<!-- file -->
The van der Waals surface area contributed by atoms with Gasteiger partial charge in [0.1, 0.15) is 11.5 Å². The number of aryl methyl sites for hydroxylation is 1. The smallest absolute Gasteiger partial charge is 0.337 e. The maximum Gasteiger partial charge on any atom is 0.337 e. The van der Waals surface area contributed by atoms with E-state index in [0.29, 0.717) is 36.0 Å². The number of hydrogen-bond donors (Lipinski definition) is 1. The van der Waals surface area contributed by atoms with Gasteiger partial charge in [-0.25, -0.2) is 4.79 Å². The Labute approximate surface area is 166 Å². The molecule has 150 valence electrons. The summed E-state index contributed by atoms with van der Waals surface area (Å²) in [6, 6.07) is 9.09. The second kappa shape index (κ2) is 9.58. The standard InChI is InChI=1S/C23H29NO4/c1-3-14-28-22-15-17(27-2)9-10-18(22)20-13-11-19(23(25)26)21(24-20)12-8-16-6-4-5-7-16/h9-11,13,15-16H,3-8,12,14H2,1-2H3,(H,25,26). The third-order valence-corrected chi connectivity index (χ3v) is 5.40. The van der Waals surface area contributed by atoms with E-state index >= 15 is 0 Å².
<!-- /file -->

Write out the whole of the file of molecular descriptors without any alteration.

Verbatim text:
The van der Waals surface area contributed by atoms with Gasteiger partial charge in [0.1, 0.15) is 11.5 Å². The number of aryl methyl sites for hydroxylation is 1. The smallest absolute Gasteiger partial charge is 0.337 e. The maximum Gasteiger partial charge on any atom is 0.337 e. The van der Waals surface area contributed by atoms with E-state index in [0.29, 0.717) is 36.0 Å². The number of hydrogen-bond donors (Lipinski definition) is 1. The van der Waals surface area contributed by atoms with Gasteiger partial charge in [-0.25, -0.2) is 4.79 Å². The Labute approximate surface area is 166 Å². The molecule has 150 valence electrons. The summed E-state index contributed by atoms with van der Waals surface area (Å²) in [6, 6.07) is 9.09. The second kappa shape index (κ2) is 9.58. The standard InChI is InChI=1S/C23H29NO4/c1-3-14-28-22-15-17(27-2)9-10-18(22)20-13-11-19(23(25)26)21(24-20)12-8-16-6-4-5-7-16/h9-11,13,15-16H,3-8,12,14H2,1-2H3,(H,25,26). The third-order valence-corrected chi connectivity index (χ3v) is 5.40. The van der Waals surface area contributed by atoms with E-state index >= 15 is 0 Å².